Ohio Supreme Court dismisses lawsuit alleging state unlawfully double-taxes certain residents

COLUMBUS, Ohio — The Ohio Supreme Court on Wednesday dismissed a lawsuit filed by two Northeast Ohio taxpayers who claimed the state had “double-taxed” them and thousands of other Ohioans because they had never received W-2 forms from their employers.

Without comment, the seven-member court voted to dismiss the 2021 lawsuit, which stated that when Ohio taxpayers are unable to provide information from their W-2 forms about the amount of state income tax that was withheld from their paychecks (either because the forms were lost, destroyed, or were never issued), the state directs them to indicate on their tax return that no state income taxes were withheld by their employers – even when their employers withheld taxes.

The plaintiffs in the case, James Palm of Akron and Sara Pearson of Ravenna, attempted in 2020 to pay their income tax from previous years, but neither of them had W-2s to show how much their employers had retained. Palm says he couldn’t get his W-2s because the Dollar Tree store where he worked had closed, and Pearson says her ex-husband destroyed his W-2s or arranged for them be mailed to his mother’s house.

Palm claimed an Ohio Department of Taxation employee told him that since neither he nor the state knew how much his employer had withheld, he should report that no money had been withheld. . Subsequently, the state notified him that he owed $49.12 in unpaid income taxes.

When Pearson filed her taxes, she put “unknown” in the box for state income tax withholding; the lawsuit claimed that the state changed that to “zero” and that Pearson should be entitled to a tax refund.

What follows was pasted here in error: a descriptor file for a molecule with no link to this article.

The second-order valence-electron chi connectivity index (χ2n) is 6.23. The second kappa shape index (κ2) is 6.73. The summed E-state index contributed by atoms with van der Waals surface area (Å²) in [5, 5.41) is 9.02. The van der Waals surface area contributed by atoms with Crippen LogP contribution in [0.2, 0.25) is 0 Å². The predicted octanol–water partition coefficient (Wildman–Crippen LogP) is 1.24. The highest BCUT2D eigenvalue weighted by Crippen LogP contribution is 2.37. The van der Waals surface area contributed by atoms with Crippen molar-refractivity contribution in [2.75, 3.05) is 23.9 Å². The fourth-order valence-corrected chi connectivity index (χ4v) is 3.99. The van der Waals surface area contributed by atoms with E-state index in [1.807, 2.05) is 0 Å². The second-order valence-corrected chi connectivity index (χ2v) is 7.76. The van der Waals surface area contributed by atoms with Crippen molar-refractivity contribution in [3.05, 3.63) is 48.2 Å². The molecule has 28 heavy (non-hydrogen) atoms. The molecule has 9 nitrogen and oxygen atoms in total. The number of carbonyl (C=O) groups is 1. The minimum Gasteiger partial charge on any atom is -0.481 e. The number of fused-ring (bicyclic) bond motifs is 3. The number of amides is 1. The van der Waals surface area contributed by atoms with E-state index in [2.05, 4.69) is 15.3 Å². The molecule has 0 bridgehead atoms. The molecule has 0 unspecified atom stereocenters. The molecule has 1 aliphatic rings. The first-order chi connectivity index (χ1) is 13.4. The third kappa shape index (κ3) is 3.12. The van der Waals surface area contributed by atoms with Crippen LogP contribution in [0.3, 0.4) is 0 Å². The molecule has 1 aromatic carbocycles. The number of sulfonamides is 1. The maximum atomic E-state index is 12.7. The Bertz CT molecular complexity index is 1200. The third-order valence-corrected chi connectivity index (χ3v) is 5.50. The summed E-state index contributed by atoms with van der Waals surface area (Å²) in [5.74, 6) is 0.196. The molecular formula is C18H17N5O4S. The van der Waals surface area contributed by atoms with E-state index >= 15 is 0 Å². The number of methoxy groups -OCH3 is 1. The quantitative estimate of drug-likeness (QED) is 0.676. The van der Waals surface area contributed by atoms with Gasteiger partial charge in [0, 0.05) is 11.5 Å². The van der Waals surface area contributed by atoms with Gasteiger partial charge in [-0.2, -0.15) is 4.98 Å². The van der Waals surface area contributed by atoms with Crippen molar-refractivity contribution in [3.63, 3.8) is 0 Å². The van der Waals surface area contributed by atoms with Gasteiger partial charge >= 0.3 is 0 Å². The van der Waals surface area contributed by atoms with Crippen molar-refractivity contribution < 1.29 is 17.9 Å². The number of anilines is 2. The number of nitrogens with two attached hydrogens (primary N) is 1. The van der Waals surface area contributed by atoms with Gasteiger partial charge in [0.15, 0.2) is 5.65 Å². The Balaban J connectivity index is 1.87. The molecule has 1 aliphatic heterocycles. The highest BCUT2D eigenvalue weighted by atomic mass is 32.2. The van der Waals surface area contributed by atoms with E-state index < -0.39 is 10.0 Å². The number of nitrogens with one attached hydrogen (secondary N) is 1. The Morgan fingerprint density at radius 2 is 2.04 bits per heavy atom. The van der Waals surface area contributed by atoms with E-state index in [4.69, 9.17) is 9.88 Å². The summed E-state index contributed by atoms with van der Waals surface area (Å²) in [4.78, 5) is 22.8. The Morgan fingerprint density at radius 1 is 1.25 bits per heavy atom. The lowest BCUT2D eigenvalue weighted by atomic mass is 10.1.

State Treasurer Robert Sprague and Ohio Tax Commissioner Jeff McClain asked the court to dismiss the lawsuit for several reasons, including that the plaintiffs failed to follow the tax appeals process. usual, the state law on which they rely to plead their case does not. do not apply to individual taxpayers, and both taxpayers have not proven that they are owed money.

Dana Goldstein, an Akron-based community legal aid attorney who represents the plaintiffs, said in a previous interview that the state policy particularly hurts poorer Ohioans because they are less likely to ‘get W-2s every year for a number of reasons, including that they’re more likely to work seasonal or part-time jobs or tend to move house more often than wealthier residents.

However, Sprague’s brief disputed this assertion, saying plaintiffs “can hardly allege ‘systemic failure'” when they have not asked McClain’s office for a tax reassessment or, failing that, dismissed the case. to the Board of Tax Appeals.

The case was referred for mediation shortly after it was filed in August 2021. But mediation did not resolve the case, so the court returned it to its regular docket last May.

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